Absurdly Driven looks at the world of business with a skeptical eye and a firmly rooted tongue in cheek.
You make decisions every day, don't you?
You assert yourself hourly. Especially if you're American.
You take life by the horns and you show it who's boss.
I have some news: You may be deluding yourself.
A new study from Princeton University suggests that our brain is little more than a propaganda historian.
It rewrites the truth. It exists to make us feel better. It persuades us that the decision we took was the outcome we wanted all along.
The researchers, Adam Bear and Paul Bloom, created a simple test for the guinea pig-headed at their disposal.
They showed them five white circles. They told them to pick one in their heads before one of them turned red.
When the test was over, the participants were asked whether they'd picked the right one, the wrong one or hadn't even had time to pick because the red light came on so quickly.
Statistically, they had a 20 percent chance of getting it right. But when they self-reported their results, the participants claimed to have been right more than that.
Indeed, when the circle turned red quickly, the participants claimed they'd been right more than 30 percent of the time.
Writing in Scientific American, Bear explained: "Because it lags slightly behind reality, consciousness can 'anticipate' future events that haven't yet entered awareness, but have been encoded subconsciously, allowing for an illusion in which the experienced future alters the experienced past."
Free will could, therefore, be something of an illusion. You're just a tool of circumstance, a hapless follower of happenstance.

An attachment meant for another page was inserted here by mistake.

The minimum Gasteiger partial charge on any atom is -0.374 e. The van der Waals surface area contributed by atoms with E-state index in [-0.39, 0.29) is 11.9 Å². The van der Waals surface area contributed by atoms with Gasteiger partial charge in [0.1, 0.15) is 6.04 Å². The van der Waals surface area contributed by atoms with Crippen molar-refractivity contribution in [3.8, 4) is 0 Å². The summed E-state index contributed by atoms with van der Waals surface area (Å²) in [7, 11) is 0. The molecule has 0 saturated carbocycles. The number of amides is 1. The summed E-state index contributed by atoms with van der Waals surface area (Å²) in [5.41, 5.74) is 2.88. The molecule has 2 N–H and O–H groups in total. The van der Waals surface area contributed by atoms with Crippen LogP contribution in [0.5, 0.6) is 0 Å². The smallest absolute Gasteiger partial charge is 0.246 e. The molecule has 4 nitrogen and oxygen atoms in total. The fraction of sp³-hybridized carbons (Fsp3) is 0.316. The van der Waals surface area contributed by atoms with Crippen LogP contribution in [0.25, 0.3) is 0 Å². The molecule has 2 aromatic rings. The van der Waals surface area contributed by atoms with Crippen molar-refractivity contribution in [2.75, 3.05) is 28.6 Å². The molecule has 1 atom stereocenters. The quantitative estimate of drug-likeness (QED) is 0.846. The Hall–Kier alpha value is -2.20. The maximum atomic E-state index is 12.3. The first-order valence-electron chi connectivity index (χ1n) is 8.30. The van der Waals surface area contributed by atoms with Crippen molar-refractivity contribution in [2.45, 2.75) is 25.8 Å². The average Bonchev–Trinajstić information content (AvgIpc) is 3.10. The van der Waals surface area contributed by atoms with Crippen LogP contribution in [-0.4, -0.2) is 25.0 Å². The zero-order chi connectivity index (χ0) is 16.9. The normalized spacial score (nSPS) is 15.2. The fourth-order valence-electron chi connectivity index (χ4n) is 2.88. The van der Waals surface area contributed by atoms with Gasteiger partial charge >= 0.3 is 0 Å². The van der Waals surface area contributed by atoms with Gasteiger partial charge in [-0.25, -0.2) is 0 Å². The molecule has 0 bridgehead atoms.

There comes a point though, said Bear, when you can't even lie to yourself.
"Importantly, participants' reported choice of the red circle dropped down near 20 percent when the delay for a circle to turn red was long enough that the subconscious mind could no longer play this trick in consciousness and get wind of the color change before a conscious choice was completed," he said.
Somewhere in the bowels of the mind, honesty lurks. But it's deeply buried, it seems.
Bear says that when he and Bloom pointed out to people what their minds had conjured, they were entirely unaware of the fact.
Why, though, might our minds play these tricks?
"Perhaps the illusion can simply be explained by appeal to limits in the brain's perceptual processing," Bear speculated.
Perhaps this processing "only messes up at the very short time scales measured in our (or similar) experiments and which are unlikely to affect us in the real world."
Of course it could be that we'll take any chance we can to make ourselves look better than we really are.
It's called building up our self-worth. It's called self-marketing. It's called self-confidence.
Or, in some circles, it's called being a CEO.